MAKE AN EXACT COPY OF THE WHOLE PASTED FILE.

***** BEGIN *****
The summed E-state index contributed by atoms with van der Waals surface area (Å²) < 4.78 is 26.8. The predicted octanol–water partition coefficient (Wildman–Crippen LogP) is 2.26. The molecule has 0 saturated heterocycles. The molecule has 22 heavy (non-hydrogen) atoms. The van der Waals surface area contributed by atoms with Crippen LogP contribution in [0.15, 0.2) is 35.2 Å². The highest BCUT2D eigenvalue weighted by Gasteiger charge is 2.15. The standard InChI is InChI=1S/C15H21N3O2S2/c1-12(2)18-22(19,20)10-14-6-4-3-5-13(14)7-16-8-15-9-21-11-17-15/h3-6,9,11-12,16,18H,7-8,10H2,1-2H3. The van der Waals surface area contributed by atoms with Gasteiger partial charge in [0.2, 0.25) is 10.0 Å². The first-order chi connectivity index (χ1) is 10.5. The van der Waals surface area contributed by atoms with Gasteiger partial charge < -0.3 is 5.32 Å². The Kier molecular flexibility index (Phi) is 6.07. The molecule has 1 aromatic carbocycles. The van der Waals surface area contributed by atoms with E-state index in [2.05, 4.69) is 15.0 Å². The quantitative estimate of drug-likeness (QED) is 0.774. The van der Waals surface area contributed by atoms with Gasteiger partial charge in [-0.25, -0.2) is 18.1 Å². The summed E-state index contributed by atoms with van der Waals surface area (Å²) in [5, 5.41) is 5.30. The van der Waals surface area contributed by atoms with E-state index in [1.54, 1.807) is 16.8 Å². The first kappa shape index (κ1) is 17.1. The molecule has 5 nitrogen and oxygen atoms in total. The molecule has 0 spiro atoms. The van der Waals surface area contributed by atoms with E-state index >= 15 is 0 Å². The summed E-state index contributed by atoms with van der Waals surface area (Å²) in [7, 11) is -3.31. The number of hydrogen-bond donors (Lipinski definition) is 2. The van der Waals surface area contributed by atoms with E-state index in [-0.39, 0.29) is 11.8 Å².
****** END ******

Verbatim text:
The summed E-state index contributed by atoms with van der Waals surface area (Å²) < 4.78 is 26.8. The predicted octanol–water partition coefficient (Wildman–Crippen LogP) is 2.26. The molecule has 0 saturated heterocycles. The molecule has 22 heavy (non-hydrogen) atoms. The van der Waals surface area contributed by atoms with Crippen LogP contribution in [0.15, 0.2) is 35.2 Å². The highest BCUT2D eigenvalue weighted by Gasteiger charge is 2.15. The standard InChI is InChI=1S/C15H21N3O2S2/c1-12(2)18-22(19,20)10-14-6-4-3-5-13(14)7-16-8-15-9-21-11-17-15/h3-6,9,11-12,16,18H,7-8,10H2,1-2H3. The van der Waals surface area contributed by atoms with Gasteiger partial charge in [0.2, 0.25) is 10.0 Å². The first-order chi connectivity index (χ1) is 10.5. The van der Waals surface area contributed by atoms with Gasteiger partial charge < -0.3 is 5.32 Å². The Kier molecular flexibility index (Phi) is 6.07. The molecule has 1 aromatic carbocycles. The van der Waals surface area contributed by atoms with E-state index in [2.05, 4.69) is 15.0 Å². The quantitative estimate of drug-likeness (QED) is 0.774. The van der Waals surface area contributed by atoms with Gasteiger partial charge in [-0.25, -0.2) is 18.1 Å². The summed E-state index contributed by atoms with van der Waals surface area (Å²) in [5, 5.41) is 5.30. The van der Waals surface area contributed by atoms with E-state index in [1.54, 1.807) is 16.8 Å². The first kappa shape index (κ1) is 17.1. The molecule has 5 nitrogen and oxygen atoms in total. The molecule has 0 spiro atoms. The van der Waals surface area contributed by atoms with E-state index >= 15 is 0 Å². The summed E-state index contributed by atoms with van der Waals surface area (Å²) in [7, 11) is -3.31. The number of hydrogen-bond donors (Lipinski definition) is 2. The van der Waals surface area contributed by atoms with E-state index in [-0.39, 0.29) is 11.8 Å².